As an aside, well, actually, more on topic, Microsoft invests a lot of time and money into wooing councils because they are such massive customers. 10,000 Windows and Office licenses and a hundred or more Windows server licenses as well as tons of exchange and SQL server licenses amongst other things is nothing to scoff at. Especially when there are hundreds of such local authorities in the UK meaning the net worth to Microsoft of capturing as much of UK public sector as possible is in the many hundreds of millions range at very least. I overheard our head of IT joking with a Microsoft salesman once about how they both fiddle expenses buying themselves more expensive meals and hotel rooms and services than necessary. My boss was set on a trip to Reading where Microsoft entertained them at a bar, with good time girl stood around using the sexual desperation of your average old boys club council manager to buy them over. Yes this shit really does actually happen.

        A quick Google shows Hampshire County Council has around 40,000 employees. Some of these will be folks like bin men, but this larger than the council I worked for even, so I wouldn't be surprised if they have around 20,000 - 30,000 computers for those staff.

        Councils are offloading a lot of services to private sector now, either selling them off, or just outsourcing the services. But the majority of councils still do IT in house.

        I'm a developer nowadays working in private sector and am far happier for it, but if there's one thing local councils IT departments are generally not, it's small backroom operations.

        • by Sad Loser (625938) *
          absolutely right
          same goes for health
          however the common theme is that the way that these organisations work is that there is no structure to pay competent FOSS IT people 50-60k a year to administer the network.

          It therefore seems 'cheaper' to pay for Microsoft products and to have a bunch of low grade IT staff who can only cope with Microsoft products on 25-30k a year who end up running the helldesk, which casues more unhappiness.

          IT staff are like classic cars. the cheapest classic car will always w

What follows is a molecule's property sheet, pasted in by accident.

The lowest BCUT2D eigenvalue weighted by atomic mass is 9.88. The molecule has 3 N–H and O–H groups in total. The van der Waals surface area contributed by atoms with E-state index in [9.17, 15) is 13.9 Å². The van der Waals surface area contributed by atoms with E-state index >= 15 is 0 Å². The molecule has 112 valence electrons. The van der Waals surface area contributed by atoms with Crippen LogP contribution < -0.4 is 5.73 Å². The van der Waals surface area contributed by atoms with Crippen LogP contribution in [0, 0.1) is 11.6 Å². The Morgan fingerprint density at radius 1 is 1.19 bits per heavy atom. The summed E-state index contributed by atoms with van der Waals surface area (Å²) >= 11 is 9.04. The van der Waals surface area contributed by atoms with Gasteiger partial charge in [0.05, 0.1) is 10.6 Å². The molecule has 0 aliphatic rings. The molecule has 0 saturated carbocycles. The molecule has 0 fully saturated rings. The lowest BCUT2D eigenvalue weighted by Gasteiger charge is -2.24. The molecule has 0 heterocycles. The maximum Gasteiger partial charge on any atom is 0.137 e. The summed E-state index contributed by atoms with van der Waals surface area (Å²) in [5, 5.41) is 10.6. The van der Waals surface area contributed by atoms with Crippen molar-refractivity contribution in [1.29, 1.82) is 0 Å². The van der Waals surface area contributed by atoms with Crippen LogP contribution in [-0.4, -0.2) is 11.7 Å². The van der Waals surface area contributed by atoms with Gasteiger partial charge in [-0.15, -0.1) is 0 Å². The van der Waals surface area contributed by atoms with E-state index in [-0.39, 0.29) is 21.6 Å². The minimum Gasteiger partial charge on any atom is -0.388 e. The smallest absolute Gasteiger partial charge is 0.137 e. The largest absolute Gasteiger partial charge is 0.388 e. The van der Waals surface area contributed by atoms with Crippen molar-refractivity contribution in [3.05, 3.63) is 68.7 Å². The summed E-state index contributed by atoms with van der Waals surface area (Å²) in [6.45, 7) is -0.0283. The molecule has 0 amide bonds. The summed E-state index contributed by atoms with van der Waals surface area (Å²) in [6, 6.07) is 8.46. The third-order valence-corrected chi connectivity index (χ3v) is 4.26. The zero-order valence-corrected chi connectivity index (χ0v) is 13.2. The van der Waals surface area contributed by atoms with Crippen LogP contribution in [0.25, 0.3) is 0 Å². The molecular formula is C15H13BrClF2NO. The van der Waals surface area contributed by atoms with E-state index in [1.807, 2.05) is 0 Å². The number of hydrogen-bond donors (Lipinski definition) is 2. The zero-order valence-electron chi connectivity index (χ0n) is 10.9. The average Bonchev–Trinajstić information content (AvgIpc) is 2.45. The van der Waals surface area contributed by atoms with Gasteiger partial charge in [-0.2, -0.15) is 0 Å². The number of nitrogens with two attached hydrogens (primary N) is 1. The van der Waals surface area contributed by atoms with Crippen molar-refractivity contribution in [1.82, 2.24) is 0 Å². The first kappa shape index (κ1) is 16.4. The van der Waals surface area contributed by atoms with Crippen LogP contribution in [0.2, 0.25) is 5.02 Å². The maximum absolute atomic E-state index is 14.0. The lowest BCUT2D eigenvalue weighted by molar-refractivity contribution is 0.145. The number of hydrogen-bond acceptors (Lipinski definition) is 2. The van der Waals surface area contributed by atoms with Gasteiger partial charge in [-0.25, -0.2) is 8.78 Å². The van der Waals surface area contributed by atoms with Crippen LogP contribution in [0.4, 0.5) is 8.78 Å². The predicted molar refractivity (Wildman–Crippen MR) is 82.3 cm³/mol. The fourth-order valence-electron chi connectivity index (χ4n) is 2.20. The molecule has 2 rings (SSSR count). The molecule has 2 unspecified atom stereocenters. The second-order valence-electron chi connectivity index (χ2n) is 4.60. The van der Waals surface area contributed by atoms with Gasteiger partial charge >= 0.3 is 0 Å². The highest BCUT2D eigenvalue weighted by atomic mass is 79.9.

• Re: (Score:2, Insightful)

      by VortexCortex (1117377)

      Not to mention with Open Source there's no such thing as Win XP's end of life, and subsequent shift to the "buy updates for the bugs we already sold you" model.

      The FLOSS model monetizes work on the software too. Only difference is that you only pay a FLOSS dev once for their work, instead of multiple times. Imagine if a mechanic adopted the proprietary software model.

      Each person who drove the car would have to pay up for all the fixes done. To monetize the work done once multiple times he'd just put a coi

      • by msobkow (48369) on Tuesday May 06, 2014 @12:32AM (#46925697) Homepage Journal

        No, instead you have the end of support for even LTS releases, and then you're hooped if the upgrade doesn't work.

        Open source is definitely not superior to Windows in that regard.

        I have yet to work for a company big enough to be rolling their own updates and patches, even though anyone could, in theory, do so.

        • No, instead you have the end of support for even LTS releases, and then you're hooped if the upgrade doesn't work.

          As opposed to Windows 8 where upgrading isn't even an option?

        • by sjames (1099)

          How about small enough then? For a while, I maintained Debian 'Woody-Potato' for a 10 person shop.

        • Re: (Score:2, Insightful)

          Yeah, because Ubuntu is the only company that can support Raring Ringtail. Nobody else could possibly read the source.

          • ...and that costs? (Score:5, Insightful)

            by Sycraft-fu (314770) on Tuesday May 06, 2014 @02:52AM (#46926137)

            It seriously amazes me how little thought many geeks give the "it's open so anyone can support it!" argument. Seriously? You think that anyone can just sit down, read the source of a complex project, and fix and maintain it? It is just that easy?

            Of course not. You need not just a programmer, but a good team and they can't be idiots. Maintaining something as large as an OS is a big job. So if the primary developers aren't doing it any more, you have to hire someone else to do it. So what's that cost? You can't ignore that, pretend like it isn't a real business cost just like software licenses.

            Also there's the overall cost of sticking with something really old. This bitching about XP upgrades is silly because, by and large, the systems that need the upgrade are extremely old (I'm an IT support guy by profession). So if you took the route of paying to maintain this extremely old software on extremely old hardware it could end up costing you a lot in the long run in terms of productivity, as well as support.